Announcement

Collapse

Forum rules and expectations

Hello, and welcome to the forums at the Nautilus Drydocks, formerly Sub-driver.com!

We welcome anyone with a passion for submarines and a desire to learn and share knowledge about this fascinating hobby. Use of these forums indicates your intention to abide by our code of conduct:


1. No spam. All automated messages, advertisements, and links to competitor websites will be deleted immediately.

2. Please post in relevant sub-forums only. Messages posted in the wrong topic area will be removed and placed in the correct sub-forum by moderators.

3. Respect other users. No flaming or abusing fellow forum members. Users who continue to post inflammatory, abusive comments will be deleted from the forum after or without a warning.

4. No threats or harassment of other users will be tolerated. Any instance of threatening or harassing behavior is grounds for deletion from the forums.

5. No profanity or pornography is allowed. Posts containing adult material will be deleted.

6. No re-posting of copyrighted materials or other illegal content is allowed. Any posts containing illegal content or copyrighted materials will be deleted.
See more
See less

Little Something I've been working on...

Collapse
X
  • Filter
  • Time
  • Show
Clear All
new posts

  • #16
    Hey all, thanks for the kind words!
    The Ballast tank is of the piston variety, similar to those used by Engel. A piston, attached with a threaded rod (PTFE coated one in my case, runs easy though the lead nut), moves in and out to displace the water. The motor is run through a gear reduction, pictured below, to increase torque. There are limit switches (see the one mounted in the photo already posted) that stop current flow to the motor when the extremes of the tank are hit. Since the limit switches do not have the current capacity to run the motor when operating at peak without burning out, I modified some relay units and wired up the limit switch output to those (indicated in the photo below).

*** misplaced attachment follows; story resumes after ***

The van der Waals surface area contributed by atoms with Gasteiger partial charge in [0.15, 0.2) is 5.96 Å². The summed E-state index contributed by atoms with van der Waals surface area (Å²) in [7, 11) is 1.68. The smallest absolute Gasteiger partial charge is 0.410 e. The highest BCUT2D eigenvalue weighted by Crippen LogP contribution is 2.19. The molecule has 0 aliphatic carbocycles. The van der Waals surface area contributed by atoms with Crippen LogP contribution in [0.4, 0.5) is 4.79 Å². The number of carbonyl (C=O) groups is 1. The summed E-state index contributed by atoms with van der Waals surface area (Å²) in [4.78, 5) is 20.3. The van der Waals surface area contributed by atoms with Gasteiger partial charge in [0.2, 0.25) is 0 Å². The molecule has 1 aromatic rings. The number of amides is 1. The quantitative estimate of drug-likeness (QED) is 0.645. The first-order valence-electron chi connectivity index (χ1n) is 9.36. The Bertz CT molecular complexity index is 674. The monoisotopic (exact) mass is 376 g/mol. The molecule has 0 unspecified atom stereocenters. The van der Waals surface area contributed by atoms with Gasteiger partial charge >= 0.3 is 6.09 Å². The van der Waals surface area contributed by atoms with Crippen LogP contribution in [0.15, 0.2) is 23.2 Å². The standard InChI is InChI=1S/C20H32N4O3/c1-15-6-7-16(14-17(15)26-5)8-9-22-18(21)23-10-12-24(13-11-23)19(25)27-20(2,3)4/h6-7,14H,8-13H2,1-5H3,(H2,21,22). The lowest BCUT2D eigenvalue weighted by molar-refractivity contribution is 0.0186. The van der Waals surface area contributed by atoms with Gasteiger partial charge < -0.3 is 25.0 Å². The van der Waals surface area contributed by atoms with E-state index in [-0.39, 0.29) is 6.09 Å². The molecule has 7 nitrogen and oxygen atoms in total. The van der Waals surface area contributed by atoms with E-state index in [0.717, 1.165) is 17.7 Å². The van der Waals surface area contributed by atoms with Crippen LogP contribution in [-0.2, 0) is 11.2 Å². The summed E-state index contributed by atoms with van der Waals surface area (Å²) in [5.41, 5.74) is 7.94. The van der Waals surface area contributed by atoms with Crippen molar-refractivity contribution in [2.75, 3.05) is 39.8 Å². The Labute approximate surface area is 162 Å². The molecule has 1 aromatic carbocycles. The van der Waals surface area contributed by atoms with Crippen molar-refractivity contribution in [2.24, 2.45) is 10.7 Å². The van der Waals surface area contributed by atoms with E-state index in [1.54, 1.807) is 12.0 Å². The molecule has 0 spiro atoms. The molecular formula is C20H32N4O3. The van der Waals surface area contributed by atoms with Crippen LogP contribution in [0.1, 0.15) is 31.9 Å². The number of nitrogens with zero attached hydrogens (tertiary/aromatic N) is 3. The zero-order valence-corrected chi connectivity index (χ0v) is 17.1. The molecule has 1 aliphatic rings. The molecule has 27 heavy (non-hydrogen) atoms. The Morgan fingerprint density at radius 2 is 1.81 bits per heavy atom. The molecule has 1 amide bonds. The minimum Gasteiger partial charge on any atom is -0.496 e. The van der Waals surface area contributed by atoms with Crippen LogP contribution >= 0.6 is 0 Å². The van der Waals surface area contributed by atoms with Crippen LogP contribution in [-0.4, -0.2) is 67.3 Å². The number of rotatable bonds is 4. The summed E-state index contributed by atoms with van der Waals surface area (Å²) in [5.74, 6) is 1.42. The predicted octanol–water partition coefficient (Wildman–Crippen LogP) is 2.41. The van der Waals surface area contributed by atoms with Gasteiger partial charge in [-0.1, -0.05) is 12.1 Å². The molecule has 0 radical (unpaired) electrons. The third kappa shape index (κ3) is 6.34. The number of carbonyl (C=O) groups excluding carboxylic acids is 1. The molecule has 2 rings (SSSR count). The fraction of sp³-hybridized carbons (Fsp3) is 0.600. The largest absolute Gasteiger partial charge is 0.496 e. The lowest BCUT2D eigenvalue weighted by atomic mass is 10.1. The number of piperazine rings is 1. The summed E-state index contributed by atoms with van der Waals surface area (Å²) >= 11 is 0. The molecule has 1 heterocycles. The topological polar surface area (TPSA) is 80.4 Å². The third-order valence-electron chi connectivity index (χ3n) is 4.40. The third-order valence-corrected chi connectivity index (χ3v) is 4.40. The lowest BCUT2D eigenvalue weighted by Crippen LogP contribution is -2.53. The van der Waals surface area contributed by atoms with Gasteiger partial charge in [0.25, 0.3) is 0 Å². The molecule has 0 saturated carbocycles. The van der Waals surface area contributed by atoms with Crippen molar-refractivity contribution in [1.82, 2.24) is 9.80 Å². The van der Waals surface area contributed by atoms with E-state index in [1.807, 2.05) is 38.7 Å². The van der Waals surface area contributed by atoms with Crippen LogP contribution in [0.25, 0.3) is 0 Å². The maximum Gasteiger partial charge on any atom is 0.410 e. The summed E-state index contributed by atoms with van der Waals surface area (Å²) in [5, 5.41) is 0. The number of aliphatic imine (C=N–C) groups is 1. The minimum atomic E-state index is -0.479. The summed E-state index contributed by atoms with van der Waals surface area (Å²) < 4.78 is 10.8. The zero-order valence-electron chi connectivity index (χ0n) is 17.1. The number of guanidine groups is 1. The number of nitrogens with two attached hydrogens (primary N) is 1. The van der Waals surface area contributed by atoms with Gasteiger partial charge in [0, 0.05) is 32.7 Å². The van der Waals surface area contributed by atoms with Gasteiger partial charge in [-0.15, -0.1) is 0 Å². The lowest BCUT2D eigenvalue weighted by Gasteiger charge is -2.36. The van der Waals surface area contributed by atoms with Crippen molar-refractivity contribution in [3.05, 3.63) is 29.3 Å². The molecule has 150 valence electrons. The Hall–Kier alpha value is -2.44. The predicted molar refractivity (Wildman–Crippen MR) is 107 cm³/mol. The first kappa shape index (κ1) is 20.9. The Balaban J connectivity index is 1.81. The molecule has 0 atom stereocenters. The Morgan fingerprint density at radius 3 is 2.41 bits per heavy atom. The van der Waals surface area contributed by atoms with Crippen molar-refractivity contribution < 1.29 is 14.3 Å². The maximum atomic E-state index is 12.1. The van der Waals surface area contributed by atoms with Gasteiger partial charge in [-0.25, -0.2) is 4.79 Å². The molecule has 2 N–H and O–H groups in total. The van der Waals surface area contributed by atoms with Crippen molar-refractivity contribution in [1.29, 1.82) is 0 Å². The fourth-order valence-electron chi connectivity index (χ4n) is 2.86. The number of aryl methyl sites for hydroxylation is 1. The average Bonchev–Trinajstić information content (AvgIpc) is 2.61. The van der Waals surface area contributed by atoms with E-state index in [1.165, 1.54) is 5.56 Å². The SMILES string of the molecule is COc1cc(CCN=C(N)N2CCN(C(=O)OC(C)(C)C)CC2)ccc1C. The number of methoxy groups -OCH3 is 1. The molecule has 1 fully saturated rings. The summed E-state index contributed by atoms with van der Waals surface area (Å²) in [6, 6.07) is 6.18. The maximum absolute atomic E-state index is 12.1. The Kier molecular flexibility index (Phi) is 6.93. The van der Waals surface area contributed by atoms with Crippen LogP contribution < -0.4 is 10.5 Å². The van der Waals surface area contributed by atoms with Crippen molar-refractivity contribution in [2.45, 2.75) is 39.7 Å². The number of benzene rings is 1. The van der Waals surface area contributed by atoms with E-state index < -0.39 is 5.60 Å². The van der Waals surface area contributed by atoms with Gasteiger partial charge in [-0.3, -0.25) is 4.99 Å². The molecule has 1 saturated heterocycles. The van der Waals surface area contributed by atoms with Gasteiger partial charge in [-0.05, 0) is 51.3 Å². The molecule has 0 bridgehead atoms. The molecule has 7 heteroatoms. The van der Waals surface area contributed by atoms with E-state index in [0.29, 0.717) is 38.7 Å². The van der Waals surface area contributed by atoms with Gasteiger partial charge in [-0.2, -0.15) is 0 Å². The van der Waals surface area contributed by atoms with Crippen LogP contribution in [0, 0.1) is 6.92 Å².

The lead nut/spur gear assembly pictured above is inserted into that bearing in the bulkhead next to it (its a press fit). this allows the lead nut to spin freely, while the gear can ride up against the large bronze thrust washer when spinning so it doesn't get caught up or lock up.
    I've also included a video of an initial test run of the motor assembly, which shows pretty well the motion.







    Edit - can't post the video from work. I'll upload it when I get home.

    -Derek

    Comment


    • #17
      And here's that video:


      Edit: accidentally posted multiple times, my bad. should be fixed now.
      Last edited by TechnoD11; 06-18-2019, 11:33 AM.

      Comment


      • #18